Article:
From Russia with Love? Needle Point Shroud of Turin.

November 10, 2010 Comments off
Categories: Art

Shroud of Turin in L.A. Times Crossword Puzzle

November 10, 2010 Comments off

Now what?

November 9, 2010 2 comments
Categories: Off Topic

Tallest Jesus in the World

November 9, 2010 Comments off

image Look closely. Those tiny things at Jesus’ neckline are real people. Not exactly modeled on the Shroud of Turin.

CNN is now reporting:

Workers in Poland finished erecting the world’s tallest statue of Jesus over the weekend, a 170-foot (52-meter) giant that towers over the countryside near Swiebodzin.

"This is the culmination of my life’s work as a priest. I felt inspired to fulfill Jesus’ will, and today I give thanks to him for allowing me to fulfill his will," Father Zawadzki said after the head was attached by a 700-ton crane,

CNN Belief Blog – Blogs

Categories: Art, News & Views, Off Topic

Infinity Publishing and Lost at Sea

November 9, 2010 Comments off

LinDee Rochelle, the Director of Author Services at Infinity Publishing wrote to me in public comment space and thus I am replying similarly:

Please get in touch with Bernie directly, regarding his excerpt about which you made the comment: "Maybe the publisher isn’t being fair to Mr. Schwindt. ‘Bernie, can you send me something I can understand?’”

We are a First Amendment press and assist our authors in their publishing projects. However, the individual authors are free to create and edit the information, synopsis, bio, and excerpt about his or her book, and post them (at no charge) on our bookstore site. In general circumstances, we do not judge nor censor our authors’ prose.

I understand from communication with Bernie that there has indeed, been a misunderstanding of his intended philosophy. Please work with Bernie to clarify his perspective; and thank you for reviewing an Infinity Publishing book.

I have not been able to understand a single paragraph that he has sent me. You say that you do not judge nor censor your authors’ prose. Do you don’t even look at it? The First Amendment has absolutely nothing to do with gibberish. 

Categories: Books

Word in on Shroud of Turin Presentation at Newman University in Wichita

November 9, 2010 1 comment


Maria da Glória Gonçalves Barroso writes to let us know:

I came to know that at Trial of the Shroud of Turin at Newman University, Wichita October 27 conducted by former federal prosecutor Larry Schauf people who attended that event where both sides of the controversy were presented voted as a Jury at the end, pronouncing on authenticity of the Shroud.

Pro authenticity obtained an overwhelming 95% voting.

I also agree that 85% or may be more of people who seriously study the Shroud of Turin support authenticity.

Len Myers wonders:

This vote was at a Catholic University. What would the vote have been like at Kansas State? Better yet, Berkley, CA? What would the vote have been like after the exact same presentation at Yeshiva University?

I suspect that people who come to shroud presentations are religious. How many people changed their minds after hearing Larry Schauf?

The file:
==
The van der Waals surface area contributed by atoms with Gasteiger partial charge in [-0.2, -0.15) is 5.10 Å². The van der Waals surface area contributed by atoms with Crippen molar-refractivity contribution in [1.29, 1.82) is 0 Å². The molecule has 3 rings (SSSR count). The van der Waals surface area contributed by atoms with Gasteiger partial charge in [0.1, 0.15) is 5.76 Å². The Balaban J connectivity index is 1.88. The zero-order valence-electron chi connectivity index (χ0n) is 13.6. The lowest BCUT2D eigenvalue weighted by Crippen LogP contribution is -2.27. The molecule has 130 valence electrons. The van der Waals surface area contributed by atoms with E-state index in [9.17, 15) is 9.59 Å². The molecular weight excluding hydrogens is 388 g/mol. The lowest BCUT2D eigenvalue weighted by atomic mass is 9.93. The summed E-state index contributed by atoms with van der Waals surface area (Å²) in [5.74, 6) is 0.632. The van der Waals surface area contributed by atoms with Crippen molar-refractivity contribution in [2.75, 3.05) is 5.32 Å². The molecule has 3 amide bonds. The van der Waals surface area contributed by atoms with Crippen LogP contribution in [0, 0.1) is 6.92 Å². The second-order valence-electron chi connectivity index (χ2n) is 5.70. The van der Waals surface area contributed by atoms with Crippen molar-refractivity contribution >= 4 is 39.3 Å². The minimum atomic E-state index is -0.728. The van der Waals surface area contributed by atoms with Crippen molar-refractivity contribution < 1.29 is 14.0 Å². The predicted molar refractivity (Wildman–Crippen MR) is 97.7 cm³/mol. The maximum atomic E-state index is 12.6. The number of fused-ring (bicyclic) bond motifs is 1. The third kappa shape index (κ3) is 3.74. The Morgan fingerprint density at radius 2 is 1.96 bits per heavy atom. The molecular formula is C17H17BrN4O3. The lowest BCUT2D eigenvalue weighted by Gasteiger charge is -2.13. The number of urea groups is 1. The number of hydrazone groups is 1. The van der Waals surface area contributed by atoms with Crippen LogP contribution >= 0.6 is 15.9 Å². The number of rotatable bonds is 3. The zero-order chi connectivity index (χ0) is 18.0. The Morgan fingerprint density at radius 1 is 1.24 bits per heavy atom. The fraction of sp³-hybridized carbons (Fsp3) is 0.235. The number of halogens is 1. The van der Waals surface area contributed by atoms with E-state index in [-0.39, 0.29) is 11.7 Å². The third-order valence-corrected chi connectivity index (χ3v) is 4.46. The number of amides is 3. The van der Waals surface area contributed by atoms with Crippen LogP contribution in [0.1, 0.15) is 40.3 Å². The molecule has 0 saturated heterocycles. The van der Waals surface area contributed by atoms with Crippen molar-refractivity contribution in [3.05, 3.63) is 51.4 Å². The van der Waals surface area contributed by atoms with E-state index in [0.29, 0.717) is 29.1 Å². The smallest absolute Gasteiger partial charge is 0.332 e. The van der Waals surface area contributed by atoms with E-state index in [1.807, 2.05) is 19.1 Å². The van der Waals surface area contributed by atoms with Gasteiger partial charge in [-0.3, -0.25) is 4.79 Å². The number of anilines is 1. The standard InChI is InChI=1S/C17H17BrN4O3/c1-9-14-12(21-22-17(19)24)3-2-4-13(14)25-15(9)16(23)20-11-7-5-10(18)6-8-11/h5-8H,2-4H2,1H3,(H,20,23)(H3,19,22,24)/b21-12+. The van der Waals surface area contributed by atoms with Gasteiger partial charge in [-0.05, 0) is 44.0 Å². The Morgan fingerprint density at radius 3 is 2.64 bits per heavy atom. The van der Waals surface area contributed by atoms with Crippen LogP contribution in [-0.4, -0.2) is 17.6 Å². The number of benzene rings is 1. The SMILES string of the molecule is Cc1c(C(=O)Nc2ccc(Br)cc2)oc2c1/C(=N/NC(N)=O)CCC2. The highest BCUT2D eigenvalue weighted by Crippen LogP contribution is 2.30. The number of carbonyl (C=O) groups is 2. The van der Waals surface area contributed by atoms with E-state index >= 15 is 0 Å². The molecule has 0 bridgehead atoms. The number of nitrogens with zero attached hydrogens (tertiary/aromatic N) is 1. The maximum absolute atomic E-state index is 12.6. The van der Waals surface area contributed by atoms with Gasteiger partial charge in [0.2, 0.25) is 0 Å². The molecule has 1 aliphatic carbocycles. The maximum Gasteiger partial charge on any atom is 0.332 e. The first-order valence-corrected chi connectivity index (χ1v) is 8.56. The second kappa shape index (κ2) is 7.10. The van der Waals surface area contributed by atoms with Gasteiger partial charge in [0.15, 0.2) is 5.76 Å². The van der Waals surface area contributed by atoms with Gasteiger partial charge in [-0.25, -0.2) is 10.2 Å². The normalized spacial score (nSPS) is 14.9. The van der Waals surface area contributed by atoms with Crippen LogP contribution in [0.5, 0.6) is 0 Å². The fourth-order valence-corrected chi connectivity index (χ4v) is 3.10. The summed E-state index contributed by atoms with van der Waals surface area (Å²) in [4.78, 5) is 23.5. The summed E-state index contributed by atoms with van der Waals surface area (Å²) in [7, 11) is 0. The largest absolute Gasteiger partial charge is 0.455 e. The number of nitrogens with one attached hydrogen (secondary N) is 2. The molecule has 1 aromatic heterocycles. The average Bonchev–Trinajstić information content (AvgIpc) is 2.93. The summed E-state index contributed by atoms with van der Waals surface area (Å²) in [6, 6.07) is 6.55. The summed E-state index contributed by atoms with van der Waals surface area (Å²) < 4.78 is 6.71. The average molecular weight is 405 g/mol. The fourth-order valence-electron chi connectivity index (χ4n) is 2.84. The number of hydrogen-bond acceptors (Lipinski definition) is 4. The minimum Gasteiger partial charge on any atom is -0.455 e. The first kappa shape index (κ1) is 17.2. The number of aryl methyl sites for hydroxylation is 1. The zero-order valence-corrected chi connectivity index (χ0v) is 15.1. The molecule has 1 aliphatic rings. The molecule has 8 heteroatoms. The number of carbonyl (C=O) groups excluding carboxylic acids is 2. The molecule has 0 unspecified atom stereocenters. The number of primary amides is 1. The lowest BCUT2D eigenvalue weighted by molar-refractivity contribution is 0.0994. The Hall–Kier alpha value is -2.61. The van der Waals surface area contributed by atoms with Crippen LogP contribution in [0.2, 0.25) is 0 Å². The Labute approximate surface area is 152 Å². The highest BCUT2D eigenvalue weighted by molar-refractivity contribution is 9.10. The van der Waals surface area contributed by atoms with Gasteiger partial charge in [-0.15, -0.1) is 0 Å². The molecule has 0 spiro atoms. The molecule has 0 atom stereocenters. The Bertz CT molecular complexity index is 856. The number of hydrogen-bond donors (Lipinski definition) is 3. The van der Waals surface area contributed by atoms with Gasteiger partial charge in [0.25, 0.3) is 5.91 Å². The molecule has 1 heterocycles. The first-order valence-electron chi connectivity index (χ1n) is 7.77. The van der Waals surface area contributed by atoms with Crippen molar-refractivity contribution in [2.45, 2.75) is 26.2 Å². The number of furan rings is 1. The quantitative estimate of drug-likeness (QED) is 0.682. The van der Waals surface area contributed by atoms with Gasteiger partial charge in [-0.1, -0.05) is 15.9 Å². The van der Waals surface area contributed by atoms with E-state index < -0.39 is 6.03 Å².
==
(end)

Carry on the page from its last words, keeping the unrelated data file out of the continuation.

I’m still pushing to have Larry’s presentation video recorded and released on the web. This will give all of us a chance to cast our own vote.

Comments from New Shroud of Turin Paper in JIST, a Peer-Reviewed Scientific Journal « Shroud of Turin Blog

Categories: News & Views

Shroud of Turin Mentioned in Not Being God: A Collaborative Autobiography

November 9, 2010 Comments off

image Not Being God: A Collaborative Autobiography  of Gianni Vattimo with help from William McCuaig, and Piergiorgio Paterlini is now in reprint (hardback, paper and Kindle)

From Columbia University Press:

Gianni Vattimo, a leading philosopher of the continental school, has always resisted autobiography. But in this intimate memoir, the voice of Vattimo as thinker, political activist, and human being finds its expression on the page. With Piergiorgio Paterlini, a noted Italian writer and journalist, Vattimo reflects on a lifetime of politics, sexual radicalism, and philosophical exuberance in postwar Italy. T. . Vattimo . . . became notorious both for his renewed commitment to the core values of Christianity (he was trained as a Catholic intellectual) and for the Vatican’s denunciation of his views. . . .

This tidbit about the Shroud of Turin caught my attention:

I, however, had my own personal master. Apart from school. A Thomist, an ultra-Thomist: Monsignor Fietro Caramello. A man who thought it was too progressive even to call himself a neoThomist. He used to protest that he was a Thomist period, forget the “neo.” He edited the works of Saint Thomas for the publisher Marietti, and he was the chaplain of the Sindone (the Shroud of Turin), practically a retainer of the House of Savoy. But I don’t believe the Shroud was very important to him. He certainly respected it as a relic, but he would never have undergone martyrdom for the Shroud. He was a philosopher. A philosopher. A master. But also a spiritual director, a friend. Maybe the person who did the most to bring me up, who was immensely fond of me and of whom I was immensely fond.

It was my parish priests who first sent me to him, who knows why. Maybe they thought they had stumbled upon the philosopher’s stone.

After I graduated from university we drifted apart, and it is one of my regrets that he died while I was in America. I was moved recently when I recognized him in a television documentary, where he is seen opening the reliquary and spreading out the sacred fabric.

Does anyone know what documentary?

Categories: Books, News & Views
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